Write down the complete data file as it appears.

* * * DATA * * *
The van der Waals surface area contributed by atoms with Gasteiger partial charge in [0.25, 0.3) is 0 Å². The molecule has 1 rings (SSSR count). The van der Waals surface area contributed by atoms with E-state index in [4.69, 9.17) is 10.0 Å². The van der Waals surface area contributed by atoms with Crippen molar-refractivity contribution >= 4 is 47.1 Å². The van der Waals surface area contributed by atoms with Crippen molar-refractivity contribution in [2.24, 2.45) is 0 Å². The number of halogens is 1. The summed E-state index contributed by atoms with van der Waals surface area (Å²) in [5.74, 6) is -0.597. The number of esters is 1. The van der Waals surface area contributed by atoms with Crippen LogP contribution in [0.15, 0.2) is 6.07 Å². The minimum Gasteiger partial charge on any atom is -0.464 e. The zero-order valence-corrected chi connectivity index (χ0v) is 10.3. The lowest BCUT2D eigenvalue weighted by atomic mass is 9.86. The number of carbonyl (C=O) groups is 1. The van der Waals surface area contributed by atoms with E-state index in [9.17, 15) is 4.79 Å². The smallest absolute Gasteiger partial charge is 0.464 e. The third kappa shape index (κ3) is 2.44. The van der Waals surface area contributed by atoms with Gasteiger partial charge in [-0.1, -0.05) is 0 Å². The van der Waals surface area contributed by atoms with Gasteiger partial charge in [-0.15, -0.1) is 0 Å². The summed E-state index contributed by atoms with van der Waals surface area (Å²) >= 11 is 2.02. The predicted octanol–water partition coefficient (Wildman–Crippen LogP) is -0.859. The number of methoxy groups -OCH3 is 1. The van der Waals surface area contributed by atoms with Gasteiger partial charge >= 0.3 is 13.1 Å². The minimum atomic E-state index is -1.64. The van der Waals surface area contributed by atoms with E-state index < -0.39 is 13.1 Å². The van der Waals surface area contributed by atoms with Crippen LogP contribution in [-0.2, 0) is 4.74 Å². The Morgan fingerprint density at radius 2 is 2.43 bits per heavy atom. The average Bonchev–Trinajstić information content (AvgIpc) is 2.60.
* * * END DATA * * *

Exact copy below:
The van der Waals surface area contributed by atoms with Gasteiger partial charge in [0.25, 0.3) is 0 Å². The molecule has 1 rings (SSSR count). The van der Waals surface area contributed by atoms with E-state index in [4.69, 9.17) is 10.0 Å². The van der Waals surface area contributed by atoms with Crippen molar-refractivity contribution >= 4 is 47.1 Å². The van der Waals surface area contributed by atoms with Crippen molar-refractivity contribution in [2.24, 2.45) is 0 Å². The number of halogens is 1. The summed E-state index contributed by atoms with van der Waals surface area (Å²) in [5.74, 6) is -0.597. The number of esters is 1. The van der Waals surface area contributed by atoms with Crippen LogP contribution in [0.15, 0.2) is 6.07 Å². The minimum Gasteiger partial charge on any atom is -0.464 e. The zero-order valence-corrected chi connectivity index (χ0v) is 10.3. The lowest BCUT2D eigenvalue weighted by atomic mass is 9.86. The number of carbonyl (C=O) groups is 1. The van der Waals surface area contributed by atoms with E-state index in [9.17, 15) is 4.79 Å². The smallest absolute Gasteiger partial charge is 0.464 e. The third kappa shape index (κ3) is 2.44. The van der Waals surface area contributed by atoms with Gasteiger partial charge in [-0.1, -0.05) is 0 Å². The van der Waals surface area contributed by atoms with Gasteiger partial charge in [-0.15, -0.1) is 0 Å². The summed E-state index contributed by atoms with van der Waals surface area (Å²) >= 11 is 2.02. The predicted octanol–water partition coefficient (Wildman–Crippen LogP) is -0.859. The number of methoxy groups -OCH3 is 1. The van der Waals surface area contributed by atoms with Gasteiger partial charge >= 0.3 is 13.1 Å². The minimum atomic E-state index is -1.64. The van der Waals surface area contributed by atoms with E-state index < -0.39 is 13.1 Å². The van der Waals surface area contributed by atoms with Crippen LogP contribution in [-0.2, 0) is 4.74 Å². The Morgan fingerprint density at radius 2 is 2.43 bits per heavy atom. The average Bonchev–Trinajstić information content (AvgIpc) is 2.60.